Because trade unions naturally protect their existing – older – members, it becomes very hard for young people in Southern Europe to get a decent job. Youth unemployment in Greece and Spain approaches half of all people under twenty-five, and Portugal is not far behind. Poverty amongst young people and less skilled older people in Greece and southern Italy has to be seen to be believed. Crime, prostitution, and emigration are the only options for many.
Before the euro was introduced in 1999, countries with weak economies could stay afloat by allowing their currencies to depreciate, causing exports to become cheaper and imports more expensive. With the advent of the euro, this price mechanism, which is central to trade between weaker economies and stronger ones, ceased to operate. Rising unemployment and national indebtedness was the inevitable consequence for the weaker countries.
The current system has huge benefits for the stronger countries within the euro – principally Germany, Austria, and the Netherlands. Germany in particular, which has competitive advantage in many engineering-based industries such as car manufacture, is able to export its goods at prices that are attractive, because of the euro. If the mark was still its currency, Germany would have a steadily appreciating currency and its exports would fall. Effectively Germany has zero unemployment as a result; its natural level of unemployment is being exported to Southern Europe along with its cars.
Not all the economic ills of Greece, Italy, Spain or Portugal flow from the euro. There are structural problems because of entrenched union power, inflexible labor markets, lack of competitive advantage in growth markets, lack of a high customer service culture, the dead hand of massive state and regional bureaucracies, and a dearth of experienced entrepreneurs. All of these disqualifications applied before the euro; and they apply still. But the euro removed the safety valve of currency depreciation, the crucial mechanism for allowing trade between strong and weak economies and therefore keeping the latter alive.
Sooner or later, they will have to.
The problem is that they are bullied into staying in the euro, for fear that leaving it will trigger expulsion from the EU. This is because the strong countries within the euro benefit massively – for weak countries, staying in the euro is the price for being subsidized by massive grants, loans, and other hand-outs from Brussels; and for freedom to move to the rich countries.
Ultimately the price will prove too high.
Yes. Ultimately, freedom to move to richer countries is a form of economic development, as well as a precious right for energetic people determined to better their lives. And history shows that economies always benefit from large-scale immigration. This was why the United States became such a powerhouse in the nineteenth and early twentieth centuries.
Free trade in people makes as much sense as free trade in products and services.
But there is a problem of absorption. Migration within the EU is not random. The migrants come from the poorer countries and go the richer ones.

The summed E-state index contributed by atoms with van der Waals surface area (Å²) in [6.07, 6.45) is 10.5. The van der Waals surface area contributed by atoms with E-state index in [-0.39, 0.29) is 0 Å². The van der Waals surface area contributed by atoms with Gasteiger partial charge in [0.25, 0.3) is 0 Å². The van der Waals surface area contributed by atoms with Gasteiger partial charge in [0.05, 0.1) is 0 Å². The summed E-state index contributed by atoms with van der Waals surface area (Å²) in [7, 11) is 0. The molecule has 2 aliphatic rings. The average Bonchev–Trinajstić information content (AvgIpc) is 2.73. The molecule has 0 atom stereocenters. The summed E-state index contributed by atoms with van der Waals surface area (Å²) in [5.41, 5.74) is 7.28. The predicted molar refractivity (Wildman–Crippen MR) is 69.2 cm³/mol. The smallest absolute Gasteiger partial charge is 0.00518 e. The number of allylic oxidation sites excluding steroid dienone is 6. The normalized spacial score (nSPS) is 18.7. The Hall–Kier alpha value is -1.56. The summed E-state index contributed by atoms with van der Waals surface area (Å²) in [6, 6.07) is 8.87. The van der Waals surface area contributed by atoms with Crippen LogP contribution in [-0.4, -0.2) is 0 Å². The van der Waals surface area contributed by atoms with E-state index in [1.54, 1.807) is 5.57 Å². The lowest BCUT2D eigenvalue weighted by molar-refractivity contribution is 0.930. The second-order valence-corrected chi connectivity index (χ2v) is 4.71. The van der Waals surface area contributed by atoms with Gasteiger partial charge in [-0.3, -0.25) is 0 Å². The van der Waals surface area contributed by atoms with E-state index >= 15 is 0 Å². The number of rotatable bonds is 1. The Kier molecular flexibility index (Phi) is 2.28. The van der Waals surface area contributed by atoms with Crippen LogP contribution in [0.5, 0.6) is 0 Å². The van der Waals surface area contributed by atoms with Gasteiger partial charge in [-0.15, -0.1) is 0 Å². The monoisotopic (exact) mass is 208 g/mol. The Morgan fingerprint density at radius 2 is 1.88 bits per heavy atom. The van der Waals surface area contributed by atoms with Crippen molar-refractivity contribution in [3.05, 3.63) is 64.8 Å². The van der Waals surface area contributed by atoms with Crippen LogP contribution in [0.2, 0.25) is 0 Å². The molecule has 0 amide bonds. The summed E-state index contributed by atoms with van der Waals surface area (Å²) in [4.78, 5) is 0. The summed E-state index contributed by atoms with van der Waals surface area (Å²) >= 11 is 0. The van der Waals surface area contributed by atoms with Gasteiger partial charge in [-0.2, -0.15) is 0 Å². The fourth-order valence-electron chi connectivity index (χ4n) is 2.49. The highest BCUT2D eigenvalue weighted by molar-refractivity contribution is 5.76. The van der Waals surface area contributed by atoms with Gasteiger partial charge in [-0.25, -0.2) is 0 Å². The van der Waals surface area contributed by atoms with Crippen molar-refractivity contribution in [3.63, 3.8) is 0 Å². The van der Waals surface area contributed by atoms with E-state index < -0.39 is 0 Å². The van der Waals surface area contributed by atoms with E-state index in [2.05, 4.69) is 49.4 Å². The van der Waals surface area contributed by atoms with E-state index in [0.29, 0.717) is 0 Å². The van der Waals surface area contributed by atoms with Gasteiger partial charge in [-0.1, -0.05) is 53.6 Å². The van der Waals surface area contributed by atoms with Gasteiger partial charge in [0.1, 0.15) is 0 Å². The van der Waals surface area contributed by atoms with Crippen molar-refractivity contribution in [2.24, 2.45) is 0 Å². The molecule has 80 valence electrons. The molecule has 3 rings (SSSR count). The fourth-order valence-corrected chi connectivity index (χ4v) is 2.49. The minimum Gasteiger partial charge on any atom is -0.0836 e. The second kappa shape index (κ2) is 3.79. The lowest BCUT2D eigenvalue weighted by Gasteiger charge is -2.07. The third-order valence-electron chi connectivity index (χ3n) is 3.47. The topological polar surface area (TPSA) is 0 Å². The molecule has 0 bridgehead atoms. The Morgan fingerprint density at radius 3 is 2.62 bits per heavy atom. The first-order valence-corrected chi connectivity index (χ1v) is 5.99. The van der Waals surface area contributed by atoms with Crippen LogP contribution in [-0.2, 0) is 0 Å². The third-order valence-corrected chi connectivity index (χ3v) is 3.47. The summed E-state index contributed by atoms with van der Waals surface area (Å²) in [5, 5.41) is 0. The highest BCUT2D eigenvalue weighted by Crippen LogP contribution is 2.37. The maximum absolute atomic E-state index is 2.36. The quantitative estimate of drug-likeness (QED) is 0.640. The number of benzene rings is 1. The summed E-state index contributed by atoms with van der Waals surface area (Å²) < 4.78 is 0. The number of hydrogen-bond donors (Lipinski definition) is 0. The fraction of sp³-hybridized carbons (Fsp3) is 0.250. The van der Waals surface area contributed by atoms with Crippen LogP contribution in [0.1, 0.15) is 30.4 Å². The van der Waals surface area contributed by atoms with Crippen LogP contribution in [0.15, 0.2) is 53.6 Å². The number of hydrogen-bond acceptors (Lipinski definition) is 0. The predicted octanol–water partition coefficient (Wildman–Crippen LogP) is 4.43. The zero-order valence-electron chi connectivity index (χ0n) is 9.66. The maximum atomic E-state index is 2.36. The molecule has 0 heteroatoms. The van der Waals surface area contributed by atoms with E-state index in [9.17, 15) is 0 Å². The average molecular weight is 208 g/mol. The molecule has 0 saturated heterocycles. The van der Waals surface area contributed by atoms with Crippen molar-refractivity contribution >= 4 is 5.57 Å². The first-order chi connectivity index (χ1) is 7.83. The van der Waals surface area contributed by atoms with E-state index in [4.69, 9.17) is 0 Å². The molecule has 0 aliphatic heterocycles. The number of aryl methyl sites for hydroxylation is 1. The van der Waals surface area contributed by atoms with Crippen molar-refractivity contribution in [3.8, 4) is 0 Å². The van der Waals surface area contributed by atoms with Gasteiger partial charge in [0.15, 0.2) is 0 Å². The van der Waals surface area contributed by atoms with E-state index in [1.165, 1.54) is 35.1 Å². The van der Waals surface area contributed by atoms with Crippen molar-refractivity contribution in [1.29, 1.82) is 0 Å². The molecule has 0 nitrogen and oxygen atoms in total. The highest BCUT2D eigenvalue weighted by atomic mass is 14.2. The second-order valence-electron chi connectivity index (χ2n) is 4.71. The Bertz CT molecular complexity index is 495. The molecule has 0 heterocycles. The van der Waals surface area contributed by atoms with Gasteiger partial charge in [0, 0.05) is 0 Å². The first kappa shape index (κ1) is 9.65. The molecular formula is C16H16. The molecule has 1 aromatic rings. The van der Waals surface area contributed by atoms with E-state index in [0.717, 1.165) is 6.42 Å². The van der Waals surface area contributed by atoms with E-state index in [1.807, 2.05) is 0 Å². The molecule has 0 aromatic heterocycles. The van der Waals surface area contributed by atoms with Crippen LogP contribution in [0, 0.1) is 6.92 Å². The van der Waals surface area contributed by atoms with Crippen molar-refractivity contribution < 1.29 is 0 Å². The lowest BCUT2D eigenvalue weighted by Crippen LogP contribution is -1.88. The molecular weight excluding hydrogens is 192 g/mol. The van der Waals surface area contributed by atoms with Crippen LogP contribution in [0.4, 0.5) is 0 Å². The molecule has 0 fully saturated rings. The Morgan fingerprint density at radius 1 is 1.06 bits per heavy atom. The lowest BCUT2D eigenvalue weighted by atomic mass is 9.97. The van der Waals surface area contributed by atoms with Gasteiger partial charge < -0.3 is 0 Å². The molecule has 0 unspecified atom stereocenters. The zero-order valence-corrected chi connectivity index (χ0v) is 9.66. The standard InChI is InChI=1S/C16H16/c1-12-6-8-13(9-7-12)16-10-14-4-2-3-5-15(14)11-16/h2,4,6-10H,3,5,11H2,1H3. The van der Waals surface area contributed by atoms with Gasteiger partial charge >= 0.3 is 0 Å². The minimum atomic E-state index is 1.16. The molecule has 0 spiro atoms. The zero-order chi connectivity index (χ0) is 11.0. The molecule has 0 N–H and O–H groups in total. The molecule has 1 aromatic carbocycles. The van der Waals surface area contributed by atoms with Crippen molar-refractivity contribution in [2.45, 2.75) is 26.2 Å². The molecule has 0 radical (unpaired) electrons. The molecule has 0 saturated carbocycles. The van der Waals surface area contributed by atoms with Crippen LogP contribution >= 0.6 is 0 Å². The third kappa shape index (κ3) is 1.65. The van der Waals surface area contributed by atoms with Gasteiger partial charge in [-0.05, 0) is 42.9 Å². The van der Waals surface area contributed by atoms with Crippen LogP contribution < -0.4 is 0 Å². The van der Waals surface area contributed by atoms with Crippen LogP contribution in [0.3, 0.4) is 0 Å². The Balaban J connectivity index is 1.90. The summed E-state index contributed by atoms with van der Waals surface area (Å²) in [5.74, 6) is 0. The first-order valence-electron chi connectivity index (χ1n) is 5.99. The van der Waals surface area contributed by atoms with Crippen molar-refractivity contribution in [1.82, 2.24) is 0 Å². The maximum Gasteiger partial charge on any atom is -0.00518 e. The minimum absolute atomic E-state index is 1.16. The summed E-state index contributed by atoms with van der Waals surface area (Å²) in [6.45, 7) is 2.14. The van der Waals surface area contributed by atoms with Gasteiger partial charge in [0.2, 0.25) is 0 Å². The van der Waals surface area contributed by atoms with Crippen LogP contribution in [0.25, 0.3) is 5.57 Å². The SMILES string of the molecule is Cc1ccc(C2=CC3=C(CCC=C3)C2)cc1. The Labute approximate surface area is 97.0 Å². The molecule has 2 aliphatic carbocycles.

And here we come to the nub of the problem. For centuries, national states have defended their borders against invaders. In the last century or so, nation states have retained control over immigration, as the necessary precaution to avoid social unrest and hostility to new arrivals. It is a delicate balance between an economic good, the economic benefit to both immigrants and the existing population, on the one hand; and a social and political reaction if immigration is too great or of people too diverse and different from the host population. Experience shows that cultural problems can be overcome, and the host nation ends up richer socially and culturally as well as economically.
But to require nations to give up control over immigration, as the EU has long done, is contentious when the numbers rise dramatically, as they have recently.
What seems to me sensible is to give EU countries the freedom to determine their own immigration policy, but with a points-based system giving a large but not necessarily decisive advantage to applicants from other EU countries.
If the EU were serious about reform, it would have implemented such a policy already, instead of trying to foist a large number of migrants on individual member-states by compulsion.
This will end in tears.
Nation states are not everything. As Parag Khanna has shown, cities in particular are becoming as important as nations, at least economically.
But Europe is one of the most diverse places on earth, culturally, historically, and politically. Each country has its own culture, values, and identity.
Politically, Europeans are united on one thing only – that they will never give up the central role of their own national parliaments. If they have to leave the EU to retain control, they will do so.
For the sake of Europe – to jolt the EU into serious reform and a recognition that the existing “deal” between richer and poorer European nations is unsustainable. The euro must go, to allow Southern European countries to recover and employ their own young people. Freedom of movement must be a qualified right, as it is everywhere else on earth between sovereign nations. The budget and the power of EU leader-bureaucrats must be clipped. The sovereignty of individual states must be respected in perpetuity. And the EU must stop behaving like an old-fashioned imperialist, greedy to expand its reach into unsuitable countries.